Its all about the World Cup, not the problems in Brazil
Tom Dougherty, CEO – Stealing Share
11 June 2014
Brazil’s World Cup problem – and why it will go away
In case you have been living under a rock and haven’t heard, the World Cup starts tomorrow in Brazil.
The event is the quintessential championship of global football (soccer for us in the US) and really the only event of its kind in sports today. Rabid fans from around the world will watch their teams vie for a shot at a World Cup Championship as the games unfold in the soccer mecca of Brazil.
As most of you have most certainly heard, the lead up to the World Cup was marred by violent protests that sought to bring attention to the amount of money Brazil was spending building new stadiums that, in all likelihood, will be seldom used again. The protesters would rather see the money spent on housing and other public services.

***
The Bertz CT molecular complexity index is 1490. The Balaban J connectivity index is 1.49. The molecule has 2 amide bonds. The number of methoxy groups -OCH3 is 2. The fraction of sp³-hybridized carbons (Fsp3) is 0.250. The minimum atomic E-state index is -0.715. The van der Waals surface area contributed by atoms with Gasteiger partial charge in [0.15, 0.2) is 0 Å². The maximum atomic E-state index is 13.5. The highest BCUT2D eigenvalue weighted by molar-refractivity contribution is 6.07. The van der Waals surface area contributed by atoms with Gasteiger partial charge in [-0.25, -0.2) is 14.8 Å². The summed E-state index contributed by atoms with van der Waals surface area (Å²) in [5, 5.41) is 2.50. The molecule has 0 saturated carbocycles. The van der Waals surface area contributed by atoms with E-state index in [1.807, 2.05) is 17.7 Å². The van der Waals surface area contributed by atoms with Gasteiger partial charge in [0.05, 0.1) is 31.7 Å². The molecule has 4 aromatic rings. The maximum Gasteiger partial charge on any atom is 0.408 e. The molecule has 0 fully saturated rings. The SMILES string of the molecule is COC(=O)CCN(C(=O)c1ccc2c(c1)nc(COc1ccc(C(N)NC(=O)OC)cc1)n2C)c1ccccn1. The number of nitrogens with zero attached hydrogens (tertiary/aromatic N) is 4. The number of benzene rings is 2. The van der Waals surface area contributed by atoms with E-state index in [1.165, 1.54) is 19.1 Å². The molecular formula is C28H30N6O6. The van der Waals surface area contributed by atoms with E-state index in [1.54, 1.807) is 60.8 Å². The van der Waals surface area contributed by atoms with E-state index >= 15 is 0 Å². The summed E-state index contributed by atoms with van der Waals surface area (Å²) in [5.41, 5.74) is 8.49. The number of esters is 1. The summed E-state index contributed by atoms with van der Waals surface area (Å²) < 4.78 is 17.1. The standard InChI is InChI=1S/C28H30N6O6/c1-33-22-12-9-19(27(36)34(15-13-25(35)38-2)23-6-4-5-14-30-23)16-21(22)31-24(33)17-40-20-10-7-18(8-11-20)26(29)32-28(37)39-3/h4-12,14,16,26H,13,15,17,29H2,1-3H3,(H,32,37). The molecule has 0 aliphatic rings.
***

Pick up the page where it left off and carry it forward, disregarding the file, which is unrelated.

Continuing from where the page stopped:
In response, Brazil’s president, Dilma Rousseff, has ordered thousands of extra police and soldiers to keep the peace and ensure the magnifying glass is focused on the games and not on Brazil’s economic issues.
Here’s what interests me. At Stealing Share, we say that a brand should be a reflection of the consumer. If there is a single global brand that evokes a highly intensive emotional response, it is soccer. A brand that has real meaning and resonance is like having a field of white flags with one lone red flag standing out and created just for you. When one sees that red flag, that becomes all you see, the background becomes unimportant.
And this is what will happen in Brazil. We already saw this same phenomena in Sochi Olympics earlier this year. The game will become more important than the venue and the issues with Brazil’s spending will melt away into the background. Brand is a reflection of those who use it, yes but it is also an insulator against distractions. Soccer is a powerful brand and I think the powers that be in Brazil are counting on it to be just that.
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